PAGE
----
Warm Temperatures and Fine Wine
As temperatures rise, it is often necessary to reconsider the wines you have been drinking throughout the winter. While crisp whites can have an equal appeal during both winter and summer, many of the most popular red wines feel overwhelmingly heavy when the weather gets hot. Keep reading for a brief guide to the best fine wines for warmer temperatures.
So how can you make summer’s ubiquitous wine even better? Just add some Pinot Noir and bubbles. Sparkling Rose made from Pinot Noir is an all occasion spring and summer wine that features the flavors of flowers and succulent red fruits. Veuve Clicquot’s chef de caves, Dominique Demarville says, “sparkling rose is an excellent pairing with lighter dishes like fresh fish and seasonal salads. Yet, it also has the structure to stand up to heavier dishes like grilled meats.” Sparkling Rose has moderate alcohol, almost indiscernible tannins and a bright effervescence that make it absolute perfection for warm temperatures.
If you want to try a white that is a bit out of the ordinary and that pairs perfectly with your favorite summer foods, try a Spanish variety Albarino. Marimar Torres, owner of Marimar Estate winery in California’s River Valley, says that Albarino is an ideal white for summer because it pairs wonderfully with summer favorites such as grilled seafood, sushi and tapas. “It’s very refreshing and delicious, minerally, with classic notes of key lime, white peach and a floral accent of hyacinth. It’s long in the end, with a zippy and crisp finish.”
Rose is without a doubt the summer wine, but you don’t have to wait until summer to enjoy it. Dry rose wine walks the line between white and red, and often features fruity notes of summer fruits like strawberries and cherries. Rose also has bright citrus acidity, which makes it a highly refreshing wine during warm weather. While many people claim the White Zinfandel is not a Rose wine, but is instead blush, this is not true. White Zinfandel is technically a Rose wine because it is made in the Rose style, it is just a far sweeter version of most Rose wines. Rose wines pair perfectly with summer foods from salads and seafood to backyard barbecues.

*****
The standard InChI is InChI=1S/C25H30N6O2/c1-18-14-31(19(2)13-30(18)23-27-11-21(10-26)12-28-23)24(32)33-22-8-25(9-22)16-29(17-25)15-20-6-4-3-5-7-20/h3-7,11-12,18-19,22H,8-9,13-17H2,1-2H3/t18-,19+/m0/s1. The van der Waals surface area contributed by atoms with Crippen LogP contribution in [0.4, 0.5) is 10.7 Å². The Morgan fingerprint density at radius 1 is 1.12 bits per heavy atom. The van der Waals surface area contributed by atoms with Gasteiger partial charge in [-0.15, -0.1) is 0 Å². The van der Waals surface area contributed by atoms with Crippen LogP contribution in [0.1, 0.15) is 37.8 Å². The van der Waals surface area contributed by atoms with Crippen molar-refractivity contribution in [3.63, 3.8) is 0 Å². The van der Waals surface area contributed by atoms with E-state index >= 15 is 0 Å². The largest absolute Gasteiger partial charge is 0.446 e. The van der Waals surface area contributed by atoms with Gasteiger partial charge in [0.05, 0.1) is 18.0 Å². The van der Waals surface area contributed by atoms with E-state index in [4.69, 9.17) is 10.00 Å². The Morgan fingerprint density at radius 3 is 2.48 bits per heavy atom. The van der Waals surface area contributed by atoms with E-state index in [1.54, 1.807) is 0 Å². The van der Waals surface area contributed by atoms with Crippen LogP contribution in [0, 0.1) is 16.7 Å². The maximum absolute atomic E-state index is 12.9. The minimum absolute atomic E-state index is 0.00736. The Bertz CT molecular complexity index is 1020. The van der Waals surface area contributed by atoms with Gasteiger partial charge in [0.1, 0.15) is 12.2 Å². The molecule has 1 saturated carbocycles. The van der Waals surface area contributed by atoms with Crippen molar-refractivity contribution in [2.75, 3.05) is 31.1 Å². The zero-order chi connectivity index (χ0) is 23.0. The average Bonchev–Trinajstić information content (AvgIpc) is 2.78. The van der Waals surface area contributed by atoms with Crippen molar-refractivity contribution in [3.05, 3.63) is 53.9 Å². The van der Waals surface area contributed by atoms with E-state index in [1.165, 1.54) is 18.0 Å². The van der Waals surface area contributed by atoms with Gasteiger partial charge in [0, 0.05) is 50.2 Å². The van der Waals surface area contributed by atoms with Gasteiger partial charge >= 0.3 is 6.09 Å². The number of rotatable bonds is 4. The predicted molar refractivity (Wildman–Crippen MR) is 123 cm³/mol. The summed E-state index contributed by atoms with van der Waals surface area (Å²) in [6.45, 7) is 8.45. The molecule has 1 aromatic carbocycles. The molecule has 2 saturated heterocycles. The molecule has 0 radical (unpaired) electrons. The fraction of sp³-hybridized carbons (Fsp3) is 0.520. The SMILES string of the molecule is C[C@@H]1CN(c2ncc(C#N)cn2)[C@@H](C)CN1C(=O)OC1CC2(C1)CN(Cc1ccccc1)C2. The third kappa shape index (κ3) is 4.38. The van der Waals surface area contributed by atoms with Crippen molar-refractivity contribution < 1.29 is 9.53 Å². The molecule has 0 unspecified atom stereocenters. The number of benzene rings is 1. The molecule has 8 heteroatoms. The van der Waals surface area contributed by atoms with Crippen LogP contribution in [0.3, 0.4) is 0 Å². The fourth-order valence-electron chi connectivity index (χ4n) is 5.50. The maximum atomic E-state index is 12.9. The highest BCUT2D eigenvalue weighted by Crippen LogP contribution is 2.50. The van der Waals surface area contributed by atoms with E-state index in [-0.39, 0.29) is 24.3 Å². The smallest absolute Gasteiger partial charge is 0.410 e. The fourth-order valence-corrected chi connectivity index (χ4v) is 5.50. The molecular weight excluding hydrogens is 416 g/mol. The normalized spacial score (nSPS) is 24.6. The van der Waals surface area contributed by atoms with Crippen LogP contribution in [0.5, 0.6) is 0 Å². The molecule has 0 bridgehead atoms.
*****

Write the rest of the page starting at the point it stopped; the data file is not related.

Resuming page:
While whites tend to dominate spring and summer, you don’t have to shelve all of your reds until the weather gets cold again. “Sangiovese, when expressing its red fruit and delicate vibrant nature, is a versatile, smooth and ideal summer wine. Sometimes, there is a smoked meat, leather character to the wine that is classic for the famous bistecca fiorentina, so bring on the barbecue,” says Shelley Lindgren, wine director and owner of California restaurants A16 and APQR. You aren’t limited to meat when serving a Sangiovese; the wine also pairs well with vegetable-based pasta dishes, particularly those that feature eggplant, zucchini and/or cherry tomatoes.
The idea that spring and summer weather necessitates white wine is a misconception. You can drink any type of wine that you want all year, but there are some wines that fit seasonally better than others. Experiment with the different types of wine listed above for a spring and summer full of incredible wine and food.